However, plans failed to keep up with changes. The shadow of World War II enveloped Europe, and the young World Cup had no choice but to press the pause button, and it was not resumed until 1950. After restarting, the world has changed. The global economy was worse than it was after World War I, and the populations of European countries withered. The economies of Asian and African countries were also collapsing. All in all, not many countries can bear the heavy economic pressure brought by hosting a World Cup and change was imminent.
In order to make the World Cup no longer a burden for the host country and keep the event alive, commercialization has become the only option.
Phase III: From 1974 to the present when the era of comprehensive commercialization begins
In 1974, Joao Havelange from Brazil, the kingdom of football, succeeded Stanley Ruth as the seventh FIFA president, and immediately launched a series of drastic reforms. The number of teams participating in the Men’s World Cup was increased from 16 to 24, and the development of soccer in Asia, Africa and other regions was strongly supported; a television broadcasting system was introduced to lay the foundation for the promotion and popularity of the World Cup and even the sport of soccer worldwide; and a number of tournaments, including indoor soccer, the U20 Youth Championship and the Women’s World Cup, were created to promote the growth of the soccer population.
Although Havelange was exposed to a bribery scandal in his later years, the outside world gave him mixed reviews. However, it must be admitted that his series of reforms during his tenure were effective: FIFA grew from an unofficial body struggling to survive to a sports money printing machine with annual revenue of billions; and the World Cup has also transformed from an unappealing hot potato to the world’s most expensive super intellectual property.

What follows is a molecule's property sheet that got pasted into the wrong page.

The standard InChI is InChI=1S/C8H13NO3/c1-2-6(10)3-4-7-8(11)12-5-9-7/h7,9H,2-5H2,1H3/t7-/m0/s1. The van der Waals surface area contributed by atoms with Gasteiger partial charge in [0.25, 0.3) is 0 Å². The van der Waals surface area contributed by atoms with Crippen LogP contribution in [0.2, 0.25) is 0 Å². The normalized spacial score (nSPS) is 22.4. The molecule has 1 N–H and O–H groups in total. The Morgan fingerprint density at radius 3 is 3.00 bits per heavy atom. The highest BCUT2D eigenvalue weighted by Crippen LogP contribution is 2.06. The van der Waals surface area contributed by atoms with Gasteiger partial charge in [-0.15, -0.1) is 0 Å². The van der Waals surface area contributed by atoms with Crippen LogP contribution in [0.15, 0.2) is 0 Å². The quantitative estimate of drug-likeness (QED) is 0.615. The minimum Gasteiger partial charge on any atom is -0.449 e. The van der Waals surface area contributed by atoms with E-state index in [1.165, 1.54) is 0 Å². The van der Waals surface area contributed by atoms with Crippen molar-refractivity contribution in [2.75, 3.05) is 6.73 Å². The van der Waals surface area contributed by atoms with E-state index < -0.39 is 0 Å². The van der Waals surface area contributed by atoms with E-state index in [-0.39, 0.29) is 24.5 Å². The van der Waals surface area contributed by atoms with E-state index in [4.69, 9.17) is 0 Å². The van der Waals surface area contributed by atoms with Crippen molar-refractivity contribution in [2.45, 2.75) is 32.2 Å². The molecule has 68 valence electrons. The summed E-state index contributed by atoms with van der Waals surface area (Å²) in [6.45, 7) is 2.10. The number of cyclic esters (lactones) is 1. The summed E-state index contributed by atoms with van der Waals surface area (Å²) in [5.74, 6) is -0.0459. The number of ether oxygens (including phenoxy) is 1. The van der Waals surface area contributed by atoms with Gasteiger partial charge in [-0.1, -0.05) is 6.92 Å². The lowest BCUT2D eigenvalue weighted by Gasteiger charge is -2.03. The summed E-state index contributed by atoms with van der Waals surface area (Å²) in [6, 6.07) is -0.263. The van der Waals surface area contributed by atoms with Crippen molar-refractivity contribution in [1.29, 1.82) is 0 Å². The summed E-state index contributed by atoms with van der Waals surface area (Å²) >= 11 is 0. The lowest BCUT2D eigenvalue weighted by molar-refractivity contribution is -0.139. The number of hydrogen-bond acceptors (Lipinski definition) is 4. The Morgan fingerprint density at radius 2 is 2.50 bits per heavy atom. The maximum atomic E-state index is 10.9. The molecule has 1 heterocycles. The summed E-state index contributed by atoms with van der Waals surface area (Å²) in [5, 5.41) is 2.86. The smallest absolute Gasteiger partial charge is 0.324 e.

The first World Cup after Havelange took office, the 1974 World Cup in Germany, became a turning point for the full commercialization of the World Cup.
In the 1970 World Cup in Mexico, FIFA introduced its first partner, Adidas, which provided all the match balls. However, the cooperation between the two parties was still in a tentative state, and they had not jointly carried out off-site commercial development.
By the time of the 1974 World Cup in Germany, Adidas from the host country Germany joined hands with FIFA again to provide a full set of sports equipment for the World Cup. In this World Cup, Adidas still provided match balls throughout the whole process, but compared with four years ago, there has been a significant change: the ball was printed with a huge Adidas logo, which has also become the beginning of sports brand implantation.
In retrospect, it is difficult for us to say who has achieved each of other between Adidas and the World Cup. It can only be said that they met the right partner at the right time and joined hands to create a cooperation myth that belongs to the sports and business worlds.
And they may not have thought that this is just the beginning of the commercialization of the World Cup, far from the peak.